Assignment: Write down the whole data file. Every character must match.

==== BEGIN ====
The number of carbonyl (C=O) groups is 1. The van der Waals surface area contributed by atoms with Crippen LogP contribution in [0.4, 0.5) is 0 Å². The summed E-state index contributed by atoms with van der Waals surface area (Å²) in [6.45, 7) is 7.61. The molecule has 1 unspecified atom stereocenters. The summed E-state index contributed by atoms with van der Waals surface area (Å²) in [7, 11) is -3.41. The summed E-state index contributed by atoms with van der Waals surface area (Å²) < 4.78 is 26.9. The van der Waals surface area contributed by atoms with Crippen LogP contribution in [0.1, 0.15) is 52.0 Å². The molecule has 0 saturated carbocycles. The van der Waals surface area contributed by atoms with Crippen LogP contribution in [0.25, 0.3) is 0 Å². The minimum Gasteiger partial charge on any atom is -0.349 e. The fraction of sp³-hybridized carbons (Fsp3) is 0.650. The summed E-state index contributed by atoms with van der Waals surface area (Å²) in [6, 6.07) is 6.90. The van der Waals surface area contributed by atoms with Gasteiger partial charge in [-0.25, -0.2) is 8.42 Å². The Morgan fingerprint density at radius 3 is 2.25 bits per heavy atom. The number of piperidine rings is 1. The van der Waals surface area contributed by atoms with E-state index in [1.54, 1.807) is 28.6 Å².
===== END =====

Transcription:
The number of carbonyl (C=O) groups is 1. The van der Waals surface area contributed by atoms with Crippen LogP contribution in [0.4, 0.5) is 0 Å². The summed E-state index contributed by atoms with van der Waals surface area (Å²) in [6.45, 7) is 7.61. The molecule has 1 unspecified atom stereocenters. The summed E-state index contributed by atoms with van der Waals surface area (Å²) in [7, 11) is -3.41. The summed E-state index contributed by atoms with van der Waals surface area (Å²) < 4.78 is 26.9. The van der Waals surface area contributed by atoms with Crippen LogP contribution in [0.1, 0.15) is 52.0 Å². The molecule has 0 saturated carbocycles. The van der Waals surface area contributed by atoms with Crippen LogP contribution in [0.25, 0.3) is 0 Å². The minimum Gasteiger partial charge on any atom is -0.349 e. The fraction of sp³-hybridized carbons (Fsp3) is 0.650. The summed E-state index contributed by atoms with van der Waals surface area (Å²) in [6, 6.07) is 6.90. The van der Waals surface area contributed by atoms with Gasteiger partial charge in [-0.25, -0.2) is 8.42 Å². The Morgan fingerprint density at radius 3 is 2.25 bits per heavy atom. The number of piperidine rings is 1. The van der Waals surface area contributed by atoms with E-state index in [1.54, 1.807) is 28.6 Å².